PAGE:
Female chiefs

PART 2: On men, gender and history-telling

‘On men, gender and history-telling’ is the second in a three-part photo essay series documenting an ongoing oral history project on the historical changes of women’s political and spiritual power among the Yaawo people in Niassa, northern Mozambique.

History-telling is a gendered practice, and nowadays it is often the male elders that are the main narrators of the oral histories of the nineteenth century Yaawo chieftaincies.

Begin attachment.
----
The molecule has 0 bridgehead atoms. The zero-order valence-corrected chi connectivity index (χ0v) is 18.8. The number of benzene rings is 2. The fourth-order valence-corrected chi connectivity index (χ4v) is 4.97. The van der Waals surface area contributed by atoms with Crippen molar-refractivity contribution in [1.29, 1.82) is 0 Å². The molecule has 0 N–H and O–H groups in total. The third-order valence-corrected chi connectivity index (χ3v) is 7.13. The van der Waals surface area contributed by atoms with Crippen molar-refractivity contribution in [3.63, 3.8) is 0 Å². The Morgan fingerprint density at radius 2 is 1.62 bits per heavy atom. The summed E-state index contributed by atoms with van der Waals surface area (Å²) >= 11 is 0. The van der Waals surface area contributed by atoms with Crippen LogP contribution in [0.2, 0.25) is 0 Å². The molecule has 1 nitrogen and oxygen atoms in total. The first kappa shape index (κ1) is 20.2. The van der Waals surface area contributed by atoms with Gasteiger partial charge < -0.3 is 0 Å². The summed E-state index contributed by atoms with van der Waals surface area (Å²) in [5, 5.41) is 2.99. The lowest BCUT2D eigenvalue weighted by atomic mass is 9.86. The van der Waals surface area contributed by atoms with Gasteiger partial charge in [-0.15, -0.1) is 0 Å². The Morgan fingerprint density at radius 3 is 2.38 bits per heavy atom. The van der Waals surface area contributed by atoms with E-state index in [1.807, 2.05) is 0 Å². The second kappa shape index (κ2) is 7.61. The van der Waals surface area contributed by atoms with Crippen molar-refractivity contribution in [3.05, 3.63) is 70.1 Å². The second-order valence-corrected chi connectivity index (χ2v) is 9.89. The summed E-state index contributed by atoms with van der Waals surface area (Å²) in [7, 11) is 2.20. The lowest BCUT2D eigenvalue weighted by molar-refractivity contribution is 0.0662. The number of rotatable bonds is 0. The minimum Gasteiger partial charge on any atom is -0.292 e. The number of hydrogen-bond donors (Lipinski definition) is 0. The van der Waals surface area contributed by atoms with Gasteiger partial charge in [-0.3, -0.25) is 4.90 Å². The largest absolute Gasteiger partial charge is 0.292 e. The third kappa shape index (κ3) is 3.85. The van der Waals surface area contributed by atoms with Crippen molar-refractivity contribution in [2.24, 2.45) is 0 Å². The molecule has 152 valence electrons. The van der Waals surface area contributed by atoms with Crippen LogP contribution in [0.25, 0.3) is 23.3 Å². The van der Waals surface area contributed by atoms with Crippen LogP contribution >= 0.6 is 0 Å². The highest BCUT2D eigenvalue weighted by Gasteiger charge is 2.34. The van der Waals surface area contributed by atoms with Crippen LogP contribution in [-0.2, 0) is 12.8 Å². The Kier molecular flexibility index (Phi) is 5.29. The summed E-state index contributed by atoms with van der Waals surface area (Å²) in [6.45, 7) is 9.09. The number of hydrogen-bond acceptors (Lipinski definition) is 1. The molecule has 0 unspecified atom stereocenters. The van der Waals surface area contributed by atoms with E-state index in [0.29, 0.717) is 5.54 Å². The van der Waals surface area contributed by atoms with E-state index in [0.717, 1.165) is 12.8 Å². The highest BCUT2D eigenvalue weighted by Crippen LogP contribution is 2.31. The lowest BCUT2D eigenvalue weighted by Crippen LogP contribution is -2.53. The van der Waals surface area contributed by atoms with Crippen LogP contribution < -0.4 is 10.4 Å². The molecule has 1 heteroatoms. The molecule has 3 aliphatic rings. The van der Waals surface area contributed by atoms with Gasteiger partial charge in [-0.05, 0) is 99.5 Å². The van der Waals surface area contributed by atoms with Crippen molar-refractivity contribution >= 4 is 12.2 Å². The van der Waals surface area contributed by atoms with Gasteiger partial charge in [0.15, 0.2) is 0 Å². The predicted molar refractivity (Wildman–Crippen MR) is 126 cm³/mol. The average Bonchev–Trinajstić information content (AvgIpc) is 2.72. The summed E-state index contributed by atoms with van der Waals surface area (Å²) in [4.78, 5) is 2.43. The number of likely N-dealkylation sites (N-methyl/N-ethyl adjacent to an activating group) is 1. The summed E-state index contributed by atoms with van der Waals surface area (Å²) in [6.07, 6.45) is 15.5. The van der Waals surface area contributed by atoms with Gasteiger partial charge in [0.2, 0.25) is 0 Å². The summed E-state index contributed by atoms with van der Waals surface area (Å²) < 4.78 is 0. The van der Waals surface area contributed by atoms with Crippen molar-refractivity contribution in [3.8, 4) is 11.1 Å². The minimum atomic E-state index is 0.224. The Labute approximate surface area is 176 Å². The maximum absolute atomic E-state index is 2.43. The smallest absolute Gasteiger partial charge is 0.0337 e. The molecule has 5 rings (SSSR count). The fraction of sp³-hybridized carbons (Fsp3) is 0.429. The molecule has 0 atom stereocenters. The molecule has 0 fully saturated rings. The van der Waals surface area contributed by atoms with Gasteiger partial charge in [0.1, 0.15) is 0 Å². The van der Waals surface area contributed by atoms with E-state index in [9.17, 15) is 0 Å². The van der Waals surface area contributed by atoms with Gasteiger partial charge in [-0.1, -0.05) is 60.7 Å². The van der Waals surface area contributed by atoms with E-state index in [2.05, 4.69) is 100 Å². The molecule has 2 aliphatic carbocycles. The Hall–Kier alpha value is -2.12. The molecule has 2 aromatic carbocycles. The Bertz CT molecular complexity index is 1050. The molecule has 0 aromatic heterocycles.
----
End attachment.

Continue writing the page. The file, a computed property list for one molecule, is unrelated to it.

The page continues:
This essay explores the different ways that these men remember female figures of authority of the past. Moreover, it looks at how men, when telling these narratives, also story gendered temporal lifeworlds.

Ce-Ngulupe, the first female chief, and the birth of the Nam’paanda dynasty at Mount Unangu

I have been circling Mount Unangu this week, conducting interviews on the territorial chieftaincies that rose to power in this area in the mid-1800s (before the arrival of the Portuguese) and the oral narratives of the first chiefs and acibiibi.

Unsurprisingly, Mount Unangu also features prominently in this oral history.

Mount Unangu seen from the direction of Mapudje